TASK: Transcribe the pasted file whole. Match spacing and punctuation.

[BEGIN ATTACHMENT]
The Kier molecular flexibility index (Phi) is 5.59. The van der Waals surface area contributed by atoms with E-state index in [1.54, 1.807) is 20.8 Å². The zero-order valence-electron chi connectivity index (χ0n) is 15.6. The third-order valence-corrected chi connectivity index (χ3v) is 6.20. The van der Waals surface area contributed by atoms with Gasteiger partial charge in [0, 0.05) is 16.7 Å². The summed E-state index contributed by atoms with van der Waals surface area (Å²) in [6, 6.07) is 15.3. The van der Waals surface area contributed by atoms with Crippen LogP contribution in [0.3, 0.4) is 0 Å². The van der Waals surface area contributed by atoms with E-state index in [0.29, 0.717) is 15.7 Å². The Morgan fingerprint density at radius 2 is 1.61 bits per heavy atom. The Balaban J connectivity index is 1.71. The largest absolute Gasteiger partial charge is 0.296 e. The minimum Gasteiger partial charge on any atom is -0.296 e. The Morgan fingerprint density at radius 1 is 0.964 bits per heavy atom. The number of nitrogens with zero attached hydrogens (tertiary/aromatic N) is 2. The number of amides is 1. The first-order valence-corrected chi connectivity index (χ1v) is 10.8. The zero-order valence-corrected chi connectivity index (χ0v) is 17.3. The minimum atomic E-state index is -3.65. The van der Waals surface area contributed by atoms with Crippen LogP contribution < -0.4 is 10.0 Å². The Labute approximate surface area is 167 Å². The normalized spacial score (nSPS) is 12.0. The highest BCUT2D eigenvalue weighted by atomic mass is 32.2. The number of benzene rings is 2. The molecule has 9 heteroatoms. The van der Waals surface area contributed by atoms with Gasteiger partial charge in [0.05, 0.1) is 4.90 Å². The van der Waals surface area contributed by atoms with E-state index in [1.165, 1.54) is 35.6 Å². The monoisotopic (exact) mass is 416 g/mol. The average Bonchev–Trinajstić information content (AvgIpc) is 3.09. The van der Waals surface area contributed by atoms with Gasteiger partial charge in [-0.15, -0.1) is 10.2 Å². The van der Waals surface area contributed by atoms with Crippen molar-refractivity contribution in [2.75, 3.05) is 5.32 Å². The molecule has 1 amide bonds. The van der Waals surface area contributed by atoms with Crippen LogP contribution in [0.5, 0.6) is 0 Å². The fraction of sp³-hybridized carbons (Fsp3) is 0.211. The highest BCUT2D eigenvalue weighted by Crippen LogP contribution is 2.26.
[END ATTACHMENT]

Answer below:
The Kier molecular flexibility index (Phi) is 5.59. The van der Waals surface area contributed by atoms with E-state index in [1.54, 1.807) is 20.8 Å². The zero-order valence-electron chi connectivity index (χ0n) is 15.6. The third-order valence-corrected chi connectivity index (χ3v) is 6.20. The van der Waals surface area contributed by atoms with Gasteiger partial charge in [0, 0.05) is 16.7 Å². The summed E-state index contributed by atoms with van der Waals surface area (Å²) in [6, 6.07) is 15.3. The van der Waals surface area contributed by atoms with Crippen LogP contribution in [0.3, 0.4) is 0 Å². The van der Waals surface area contributed by atoms with E-state index in [0.29, 0.717) is 15.7 Å². The Morgan fingerprint density at radius 2 is 1.61 bits per heavy atom. The Balaban J connectivity index is 1.71. The largest absolute Gasteiger partial charge is 0.296 e. The minimum Gasteiger partial charge on any atom is -0.296 e. The Morgan fingerprint density at radius 1 is 0.964 bits per heavy atom. The number of nitrogens with zero attached hydrogens (tertiary/aromatic N) is 2. The number of amides is 1. The first-order valence-corrected chi connectivity index (χ1v) is 10.8. The zero-order valence-corrected chi connectivity index (χ0v) is 17.3. The minimum atomic E-state index is -3.65. The van der Waals surface area contributed by atoms with Crippen LogP contribution < -0.4 is 10.0 Å². The Labute approximate surface area is 167 Å². The normalized spacial score (nSPS) is 12.0. The highest BCUT2D eigenvalue weighted by atomic mass is 32.2. The number of benzene rings is 2. The molecule has 9 heteroatoms. The van der Waals surface area contributed by atoms with Gasteiger partial charge in [0.05, 0.1) is 4.90 Å². The van der Waals surface area contributed by atoms with E-state index in [1.165, 1.54) is 35.6 Å². The monoisotopic (exact) mass is 416 g/mol. The average Bonchev–Trinajstić information content (AvgIpc) is 3.09. The van der Waals surface area contributed by atoms with Gasteiger partial charge in [-0.15, -0.1) is 10.2 Å². The van der Waals surface area contributed by atoms with Crippen molar-refractivity contribution in [2.75, 3.05) is 5.32 Å². The molecule has 1 amide bonds. The van der Waals surface area contributed by atoms with Crippen LogP contribution in [0.5, 0.6) is 0 Å². The fraction of sp³-hybridized carbons (Fsp3) is 0.211. The highest BCUT2D eigenvalue weighted by Crippen LogP contribution is 2.26.